WHY THIS FILM: Perhaps the most conceptually ambitious short on this list, Ahorse! is a 20-minute history of human imagination and perception. But instead of a time machine or a rocket, director Wendy Gutman has her audience get on a saddle and ride. This VR experience has you riding a horse through space and time, evoking not only a past mode of transportation but one of the earliest experiments in film history. Gutman promises for this to be a positive investigation of modern visual culture….just don’t be surprised if you leave the experience with more questions than answers.
MEET THE DIRECTOR: Wendy has been thinking through the implications of image culture for decades now, and perhaps has found the most fitting mode to express it in immersive VR filmmaking. Based in Amsterdam, this filmmaker has plenty of experience collaborating with others on multi-media experiences.
Border Stories — Dir. Nonny de la Pena
WHY THIS FILM: Like director Alejandro González Iñárritu’s Carne y Arena before it, Border Stories puts you in the perspective of those directly impacted by border relations between U.S. and Mexico. As much educational as it is entertaining, this partnership with the Texas Civil Rights Project will hopefully gives those experiencing it a more empathetic perspective on the immigrant experience.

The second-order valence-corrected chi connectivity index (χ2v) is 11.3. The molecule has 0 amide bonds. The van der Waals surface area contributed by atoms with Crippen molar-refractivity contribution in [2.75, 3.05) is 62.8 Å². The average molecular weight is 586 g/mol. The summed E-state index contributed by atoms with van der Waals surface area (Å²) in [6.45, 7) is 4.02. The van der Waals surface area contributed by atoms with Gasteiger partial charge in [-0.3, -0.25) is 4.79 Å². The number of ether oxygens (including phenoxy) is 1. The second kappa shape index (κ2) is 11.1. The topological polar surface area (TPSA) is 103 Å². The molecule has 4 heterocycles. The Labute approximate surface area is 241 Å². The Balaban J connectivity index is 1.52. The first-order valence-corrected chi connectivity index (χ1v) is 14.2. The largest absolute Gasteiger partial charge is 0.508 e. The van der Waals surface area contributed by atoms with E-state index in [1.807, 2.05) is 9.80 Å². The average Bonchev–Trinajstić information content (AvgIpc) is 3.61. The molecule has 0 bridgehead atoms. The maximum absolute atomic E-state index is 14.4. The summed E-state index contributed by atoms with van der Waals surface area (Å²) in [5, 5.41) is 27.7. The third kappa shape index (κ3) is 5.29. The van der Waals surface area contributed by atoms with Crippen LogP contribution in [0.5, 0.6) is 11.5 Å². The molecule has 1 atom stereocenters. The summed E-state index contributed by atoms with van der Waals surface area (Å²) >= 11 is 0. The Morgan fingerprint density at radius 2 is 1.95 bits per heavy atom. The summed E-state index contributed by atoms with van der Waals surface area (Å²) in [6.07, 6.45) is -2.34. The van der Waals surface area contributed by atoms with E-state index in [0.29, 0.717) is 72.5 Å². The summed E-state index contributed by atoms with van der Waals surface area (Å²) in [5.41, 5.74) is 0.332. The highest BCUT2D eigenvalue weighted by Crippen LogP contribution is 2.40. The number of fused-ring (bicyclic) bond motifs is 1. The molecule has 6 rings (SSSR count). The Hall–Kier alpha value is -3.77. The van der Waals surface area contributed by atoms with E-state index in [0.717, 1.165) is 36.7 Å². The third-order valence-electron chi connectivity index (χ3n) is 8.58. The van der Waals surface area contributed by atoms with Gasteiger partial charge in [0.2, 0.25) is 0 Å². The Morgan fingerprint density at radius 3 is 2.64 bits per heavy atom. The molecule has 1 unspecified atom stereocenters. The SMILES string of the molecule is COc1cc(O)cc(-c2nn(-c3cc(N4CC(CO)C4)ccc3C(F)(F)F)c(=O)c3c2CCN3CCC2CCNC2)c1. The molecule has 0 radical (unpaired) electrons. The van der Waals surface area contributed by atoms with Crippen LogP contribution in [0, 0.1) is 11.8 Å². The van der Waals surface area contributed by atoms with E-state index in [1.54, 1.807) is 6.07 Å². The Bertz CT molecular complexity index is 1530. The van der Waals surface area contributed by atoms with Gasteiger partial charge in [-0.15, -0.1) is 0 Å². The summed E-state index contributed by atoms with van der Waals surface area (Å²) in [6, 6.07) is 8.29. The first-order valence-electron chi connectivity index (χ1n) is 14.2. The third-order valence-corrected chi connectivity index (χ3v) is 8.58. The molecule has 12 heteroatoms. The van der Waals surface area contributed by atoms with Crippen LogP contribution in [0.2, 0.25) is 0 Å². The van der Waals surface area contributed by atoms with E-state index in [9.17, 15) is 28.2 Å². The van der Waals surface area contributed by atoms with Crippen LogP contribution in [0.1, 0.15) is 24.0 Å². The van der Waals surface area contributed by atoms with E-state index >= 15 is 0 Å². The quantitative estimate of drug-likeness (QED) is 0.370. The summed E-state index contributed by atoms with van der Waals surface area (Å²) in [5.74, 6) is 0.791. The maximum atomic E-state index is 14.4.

MEET THE DIRECTOR: Nonny actually comes from the world of business. She’s the CEO of Emblematic Group, a premier virtual and augmented reality group. She just might be one of the most influential voices in VR and filmmaking right now. SXSW invited her last year to speak (see above).
Eleven Eleven — Showrunner Mehrad Noori
WHY THIS FILM: It’s a VR/AR event being touted as a “groundbreaking, feature-length science fiction story” and we just can’t wait to learn more. Featuring six characters and a multi-linear experience, this story of a planet on the brink of extinction seems to be just the right fit for immersive storytelling. Could this be a glimpse into the future? Only those who get to try it first will find out.
MEET THE DIRECTOR: The cast and crew list is presenting this one more like a TV show, with there being a showrunner in the place of director. Mehrad Noori works for NBCUniversal International, the corporation putting on this very ambitious project. They also hired on a prolific TV writer in Lucas Taylor to create the story for this revolutionary technology.